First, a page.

Safety vs freedom: the landscape of post-PhD careers

6 min read

Like so many others, we faced a huge dilemma at the end of our respective PhD programs: after many long years of working in the lab: where do we go next? To another lab for a postdoc? Or perhaps, pivot towards industry? At some point, we each took two different directions: Elisenda joined a public-private research institute as a Scientific Manager, while Natalia ventured into entrepreneurship. We first met at Avengers for Better Science, a 5-day event dedicated to topics such as inclusivity, self-care, and mentoring in science where we had an opportunity to share our personal experiences. We discussed the similarities and differences between different post-PhD career tracks, and drafted a landscape summarizing the main options.

Most PhD graduates do not spend enough time researching career options that deviate from the traditional academic career path. Even when trying to expand on their possibilities, PhDs often deliberate potential jobs by comparing their skills or expertise with the requirements listed in the job offer and conclude that they are not a good match. There are other factors beyond your skill set that play a big role in the overall satisfaction of your professional life, such as your role within a team or job security. For instance, both of us have skills in data science. Would our satisfaction differ depending on whether we choose to work for a government, a corporation, or a startup? Most likely, yes! And the optimal choice very much depends on our personality traits.

So, how does the landscape of post-PhD career tracks look like, given these personal values? The job market is huge and complex, but we attempted to grasp the essence of it in one picture using two dimensions: personal freedom versus stability (or safety) at work. By personal freedom, we mean an ability to define your projects, choose your team members, and define your own long-term career goals. By stability, we mean decent income (relative to your needs), continuity of income, and good working benefits.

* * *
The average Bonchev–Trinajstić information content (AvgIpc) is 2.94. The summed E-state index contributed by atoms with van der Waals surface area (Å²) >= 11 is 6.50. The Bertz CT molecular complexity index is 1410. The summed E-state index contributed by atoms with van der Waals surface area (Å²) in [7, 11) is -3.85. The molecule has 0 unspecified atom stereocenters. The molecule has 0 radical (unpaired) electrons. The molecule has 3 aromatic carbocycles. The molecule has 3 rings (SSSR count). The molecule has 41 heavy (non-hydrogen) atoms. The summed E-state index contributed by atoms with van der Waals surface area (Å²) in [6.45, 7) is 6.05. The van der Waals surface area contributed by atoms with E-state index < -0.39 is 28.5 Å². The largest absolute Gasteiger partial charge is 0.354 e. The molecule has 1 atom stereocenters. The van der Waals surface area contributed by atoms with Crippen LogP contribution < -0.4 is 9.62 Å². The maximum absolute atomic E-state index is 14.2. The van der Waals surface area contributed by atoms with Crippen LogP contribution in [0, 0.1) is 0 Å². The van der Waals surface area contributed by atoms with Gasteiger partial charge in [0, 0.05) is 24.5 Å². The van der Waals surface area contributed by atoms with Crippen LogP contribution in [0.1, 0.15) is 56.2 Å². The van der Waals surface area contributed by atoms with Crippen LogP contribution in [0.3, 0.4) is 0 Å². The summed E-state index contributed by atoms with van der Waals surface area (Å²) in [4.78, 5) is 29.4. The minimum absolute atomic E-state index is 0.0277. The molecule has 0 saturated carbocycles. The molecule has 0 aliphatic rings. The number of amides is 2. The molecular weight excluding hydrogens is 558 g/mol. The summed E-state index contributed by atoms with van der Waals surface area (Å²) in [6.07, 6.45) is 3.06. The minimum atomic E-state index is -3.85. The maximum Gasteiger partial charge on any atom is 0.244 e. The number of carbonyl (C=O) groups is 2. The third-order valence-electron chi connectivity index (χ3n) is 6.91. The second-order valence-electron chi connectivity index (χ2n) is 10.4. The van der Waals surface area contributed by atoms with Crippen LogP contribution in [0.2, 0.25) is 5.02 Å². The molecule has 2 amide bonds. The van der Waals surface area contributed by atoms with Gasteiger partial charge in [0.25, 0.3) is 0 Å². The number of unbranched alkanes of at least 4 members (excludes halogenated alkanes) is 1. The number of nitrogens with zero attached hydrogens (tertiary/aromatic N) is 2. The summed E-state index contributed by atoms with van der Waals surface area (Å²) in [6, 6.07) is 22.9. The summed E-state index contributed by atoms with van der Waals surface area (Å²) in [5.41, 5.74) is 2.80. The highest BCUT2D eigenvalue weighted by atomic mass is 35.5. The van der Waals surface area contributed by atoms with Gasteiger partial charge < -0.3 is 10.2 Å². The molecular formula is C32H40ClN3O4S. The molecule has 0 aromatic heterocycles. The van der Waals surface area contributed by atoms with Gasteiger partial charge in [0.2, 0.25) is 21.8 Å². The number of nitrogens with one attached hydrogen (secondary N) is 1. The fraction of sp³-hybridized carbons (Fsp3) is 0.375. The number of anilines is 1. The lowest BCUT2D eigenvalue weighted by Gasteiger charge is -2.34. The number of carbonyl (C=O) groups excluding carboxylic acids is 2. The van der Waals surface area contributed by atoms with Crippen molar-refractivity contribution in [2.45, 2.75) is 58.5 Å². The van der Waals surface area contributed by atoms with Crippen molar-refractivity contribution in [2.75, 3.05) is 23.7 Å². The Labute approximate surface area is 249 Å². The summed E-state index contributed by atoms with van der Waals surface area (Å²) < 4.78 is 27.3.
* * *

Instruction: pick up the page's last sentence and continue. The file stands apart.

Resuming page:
The holy grail of the job market is at the intersection of achieving a high amount of personal freedom, while at the same time, maintaining a comfortable, stable life without worrying about tomorrow. We listed a few of the main classes of post-PhD career trajectories and compared how these trajectories look in our two-dimensional space.

The landscape of post-PhD career tracks comparing the degree of personal freedom versus stability at work. Dots represent the lack of evolution of personal freedom and stability at work over time, whereas lines show the evolution of these two factors over time. The typical academic track (red curve) is one of the most nonlinear paths: it starts from the middle range of stability and freedom (PhD phase), then curves into a big dip (postdoc phase), and in the end, a slow growth towards the “happy corner” (faculty position). This trajectory varies between disciplines: in less competitive branches on science, it is more linear. It also varies between countries; in some countries, PhD candidates receive fellowships rather than employment, and do not enjoy the same working benefits and stability as postdocs.

In academia, the trajectory can be a rollercoaster — especially if you work in a very competitive field. You start from a 3-6 year PhD contract which gives you a certain amount of freedom and stability. But then, you need to go through the turbulent a.k.a. “postdoc phase”: short contracts, severe competition, intense grant writing, student supervision, promoting your research, etc. This is when for most academics, the quality of professional life drops the most (although there are exceptions!). For Elisenda, this rollercoaster stemmed from the nature of the public-private institute she worked for, which is partially dependent on external funding from private companies. In this environment, postdoctoral contracts are typically very short, and the amount of insecurity is even higher than when you have a university postdoc contract.

When you enroll on a tenure track, you slowly gravitate towards the happy corner: a stable job with lots of personal freedom. This is a generalization of course — there are branches of science in which the growth towards this happy corner is almost linear, as there is enough space for almost anyone who is willing to develop an academic career. However, in life sciences, severe competition presses on postdocs to take on a lot of (more or less risky) projects, and substantially lowers their job satisfaction. The situation also varies between countries; in some countries, PhD candidates receive fellowships rather than employment, and do not enjoy the same working benefits and stability as postdocs.